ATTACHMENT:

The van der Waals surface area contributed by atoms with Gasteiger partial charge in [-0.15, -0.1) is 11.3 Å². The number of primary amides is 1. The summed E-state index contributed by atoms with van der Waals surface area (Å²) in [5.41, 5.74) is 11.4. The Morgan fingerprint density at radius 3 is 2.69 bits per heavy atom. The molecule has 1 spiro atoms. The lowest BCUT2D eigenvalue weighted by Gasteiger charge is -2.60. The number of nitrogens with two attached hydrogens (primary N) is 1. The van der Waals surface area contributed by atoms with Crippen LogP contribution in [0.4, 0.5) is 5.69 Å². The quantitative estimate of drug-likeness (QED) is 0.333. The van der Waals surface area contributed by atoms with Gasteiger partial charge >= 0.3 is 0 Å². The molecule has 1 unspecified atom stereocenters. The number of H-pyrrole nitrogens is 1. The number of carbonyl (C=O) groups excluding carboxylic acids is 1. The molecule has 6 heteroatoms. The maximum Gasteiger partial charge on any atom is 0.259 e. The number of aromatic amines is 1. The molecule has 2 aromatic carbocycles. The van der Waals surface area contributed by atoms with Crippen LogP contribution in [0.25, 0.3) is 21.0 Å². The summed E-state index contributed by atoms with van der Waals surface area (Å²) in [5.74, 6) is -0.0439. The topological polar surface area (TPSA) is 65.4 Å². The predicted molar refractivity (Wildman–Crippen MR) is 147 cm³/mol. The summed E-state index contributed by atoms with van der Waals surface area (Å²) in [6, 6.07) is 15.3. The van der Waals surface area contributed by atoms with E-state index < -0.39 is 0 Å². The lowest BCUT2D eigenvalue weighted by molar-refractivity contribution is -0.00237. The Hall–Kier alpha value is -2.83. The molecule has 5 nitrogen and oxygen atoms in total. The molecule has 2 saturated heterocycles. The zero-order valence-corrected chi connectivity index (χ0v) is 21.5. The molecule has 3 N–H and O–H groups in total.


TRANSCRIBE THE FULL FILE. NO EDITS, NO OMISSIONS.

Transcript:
The van der Waals surface area contributed by atoms with Gasteiger partial charge in [-0.15, -0.1) is 11.3 Å². The number of primary amides is 1. The summed E-state index contributed by atoms with van der Waals surface area (Å²) in [5.41, 5.74) is 11.4. The Morgan fingerprint density at radius 3 is 2.69 bits per heavy atom. The molecule has 1 spiro atoms. The lowest BCUT2D eigenvalue weighted by Gasteiger charge is -2.60. The number of nitrogens with two attached hydrogens (primary N) is 1. The van der Waals surface area contributed by atoms with Crippen LogP contribution in [0.4, 0.5) is 5.69 Å². The quantitative estimate of drug-likeness (QED) is 0.333. The van der Waals surface area contributed by atoms with Gasteiger partial charge >= 0.3 is 0 Å². The molecule has 1 unspecified atom stereocenters. The number of H-pyrrole nitrogens is 1. The number of carbonyl (C=O) groups excluding carboxylic acids is 1. The molecule has 6 heteroatoms. The maximum Gasteiger partial charge on any atom is 0.259 e. The number of aromatic amines is 1. The molecule has 2 aromatic carbocycles. The van der Waals surface area contributed by atoms with Crippen LogP contribution in [0.25, 0.3) is 21.0 Å². The summed E-state index contributed by atoms with van der Waals surface area (Å²) in [5.74, 6) is -0.0439. The topological polar surface area (TPSA) is 65.4 Å². The predicted molar refractivity (Wildman–Crippen MR) is 147 cm³/mol. The summed E-state index contributed by atoms with van der Waals surface area (Å²) in [6, 6.07) is 15.3. The van der Waals surface area contributed by atoms with E-state index < -0.39 is 0 Å². The lowest BCUT2D eigenvalue weighted by molar-refractivity contribution is -0.00237. The Hall–Kier alpha value is -2.83. The molecule has 5 nitrogen and oxygen atoms in total. The molecule has 2 saturated heterocycles. The zero-order valence-corrected chi connectivity index (χ0v) is 21.5. The molecule has 3 N–H and O–H groups in total.